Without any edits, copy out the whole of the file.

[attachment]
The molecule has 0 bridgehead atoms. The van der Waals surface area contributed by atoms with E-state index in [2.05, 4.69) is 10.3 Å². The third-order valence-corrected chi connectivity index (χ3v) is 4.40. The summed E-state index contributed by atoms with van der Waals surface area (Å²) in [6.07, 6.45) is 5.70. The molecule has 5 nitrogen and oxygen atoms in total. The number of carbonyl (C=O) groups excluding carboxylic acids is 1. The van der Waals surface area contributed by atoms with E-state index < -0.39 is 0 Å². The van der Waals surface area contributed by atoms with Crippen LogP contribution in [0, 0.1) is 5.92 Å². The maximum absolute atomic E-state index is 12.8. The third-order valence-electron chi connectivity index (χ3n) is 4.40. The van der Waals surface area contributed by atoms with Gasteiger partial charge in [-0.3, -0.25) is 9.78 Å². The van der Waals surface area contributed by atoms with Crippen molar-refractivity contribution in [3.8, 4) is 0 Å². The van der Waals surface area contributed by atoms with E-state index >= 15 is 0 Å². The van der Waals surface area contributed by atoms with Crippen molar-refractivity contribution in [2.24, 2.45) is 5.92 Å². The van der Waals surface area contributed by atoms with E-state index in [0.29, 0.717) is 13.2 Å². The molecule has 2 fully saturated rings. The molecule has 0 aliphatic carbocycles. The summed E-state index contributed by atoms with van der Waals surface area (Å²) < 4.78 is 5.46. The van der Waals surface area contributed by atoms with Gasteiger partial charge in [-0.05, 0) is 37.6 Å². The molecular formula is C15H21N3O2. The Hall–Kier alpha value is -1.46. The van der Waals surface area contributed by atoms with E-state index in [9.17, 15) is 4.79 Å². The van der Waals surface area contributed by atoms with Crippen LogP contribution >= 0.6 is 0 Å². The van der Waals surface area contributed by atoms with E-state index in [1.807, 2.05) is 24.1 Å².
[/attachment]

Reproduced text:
The molecule has 0 bridgehead atoms. The van der Waals surface area contributed by atoms with E-state index in [2.05, 4.69) is 10.3 Å². The third-order valence-corrected chi connectivity index (χ3v) is 4.40. The summed E-state index contributed by atoms with van der Waals surface area (Å²) in [6.07, 6.45) is 5.70. The molecule has 5 nitrogen and oxygen atoms in total. The number of carbonyl (C=O) groups excluding carboxylic acids is 1. The van der Waals surface area contributed by atoms with E-state index < -0.39 is 0 Å². The van der Waals surface area contributed by atoms with Crippen LogP contribution in [0, 0.1) is 5.92 Å². The maximum absolute atomic E-state index is 12.8. The third-order valence-electron chi connectivity index (χ3n) is 4.40. The van der Waals surface area contributed by atoms with Gasteiger partial charge in [-0.3, -0.25) is 9.78 Å². The van der Waals surface area contributed by atoms with Crippen molar-refractivity contribution in [3.8, 4) is 0 Å². The van der Waals surface area contributed by atoms with E-state index >= 15 is 0 Å². The van der Waals surface area contributed by atoms with Crippen molar-refractivity contribution in [2.24, 2.45) is 5.92 Å². The van der Waals surface area contributed by atoms with E-state index in [0.29, 0.717) is 13.2 Å². The molecule has 2 fully saturated rings. The molecule has 0 aliphatic carbocycles. The summed E-state index contributed by atoms with van der Waals surface area (Å²) < 4.78 is 5.46. The van der Waals surface area contributed by atoms with Gasteiger partial charge in [-0.05, 0) is 37.6 Å². The molecular formula is C15H21N3O2. The Hall–Kier alpha value is -1.46. The van der Waals surface area contributed by atoms with E-state index in [9.17, 15) is 4.79 Å². The van der Waals surface area contributed by atoms with Crippen LogP contribution >= 0.6 is 0 Å². The van der Waals surface area contributed by atoms with E-state index in [1.807, 2.05) is 24.1 Å².